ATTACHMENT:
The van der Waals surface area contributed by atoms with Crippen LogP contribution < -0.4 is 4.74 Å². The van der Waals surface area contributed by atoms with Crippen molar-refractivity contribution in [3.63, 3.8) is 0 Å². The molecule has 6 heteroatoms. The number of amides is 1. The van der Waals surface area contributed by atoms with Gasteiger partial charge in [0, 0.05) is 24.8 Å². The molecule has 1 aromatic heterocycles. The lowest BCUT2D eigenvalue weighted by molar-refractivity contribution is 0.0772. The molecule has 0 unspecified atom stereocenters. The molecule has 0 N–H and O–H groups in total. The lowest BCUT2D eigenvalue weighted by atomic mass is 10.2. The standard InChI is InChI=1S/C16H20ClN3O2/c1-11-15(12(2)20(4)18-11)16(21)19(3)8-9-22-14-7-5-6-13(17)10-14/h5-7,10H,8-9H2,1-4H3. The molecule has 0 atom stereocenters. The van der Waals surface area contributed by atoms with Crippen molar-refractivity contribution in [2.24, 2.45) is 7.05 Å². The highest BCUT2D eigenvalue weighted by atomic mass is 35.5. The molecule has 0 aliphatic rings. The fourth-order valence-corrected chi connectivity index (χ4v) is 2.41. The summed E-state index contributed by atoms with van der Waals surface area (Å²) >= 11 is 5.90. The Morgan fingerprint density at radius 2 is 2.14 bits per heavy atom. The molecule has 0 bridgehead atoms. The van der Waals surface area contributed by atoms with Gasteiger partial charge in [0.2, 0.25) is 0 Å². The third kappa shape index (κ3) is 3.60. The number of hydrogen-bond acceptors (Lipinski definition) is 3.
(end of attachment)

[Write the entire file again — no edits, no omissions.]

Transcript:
The van der Waals surface area contributed by atoms with Crippen LogP contribution < -0.4 is 4.74 Å². The van der Waals surface area contributed by atoms with Crippen molar-refractivity contribution in [3.63, 3.8) is 0 Å². The molecule has 6 heteroatoms. The number of amides is 1. The van der Waals surface area contributed by atoms with Gasteiger partial charge in [0, 0.05) is 24.8 Å². The molecule has 1 aromatic heterocycles. The lowest BCUT2D eigenvalue weighted by molar-refractivity contribution is 0.0772. The molecule has 0 unspecified atom stereocenters. The molecule has 0 N–H and O–H groups in total. The lowest BCUT2D eigenvalue weighted by atomic mass is 10.2. The standard InChI is InChI=1S/C16H20ClN3O2/c1-11-15(12(2)20(4)18-11)16(21)19(3)8-9-22-14-7-5-6-13(17)10-14/h5-7,10H,8-9H2,1-4H3. The molecule has 0 atom stereocenters. The van der Waals surface area contributed by atoms with Crippen molar-refractivity contribution in [2.24, 2.45) is 7.05 Å². The highest BCUT2D eigenvalue weighted by atomic mass is 35.5. The molecule has 0 aliphatic rings. The fourth-order valence-corrected chi connectivity index (χ4v) is 2.41. The summed E-state index contributed by atoms with van der Waals surface area (Å²) >= 11 is 5.90. The Morgan fingerprint density at radius 2 is 2.14 bits per heavy atom. The molecule has 0 bridgehead atoms. The van der Waals surface area contributed by atoms with Gasteiger partial charge in [0.2, 0.25) is 0 Å². The third kappa shape index (κ3) is 3.60. The number of hydrogen-bond acceptors (Lipinski definition) is 3.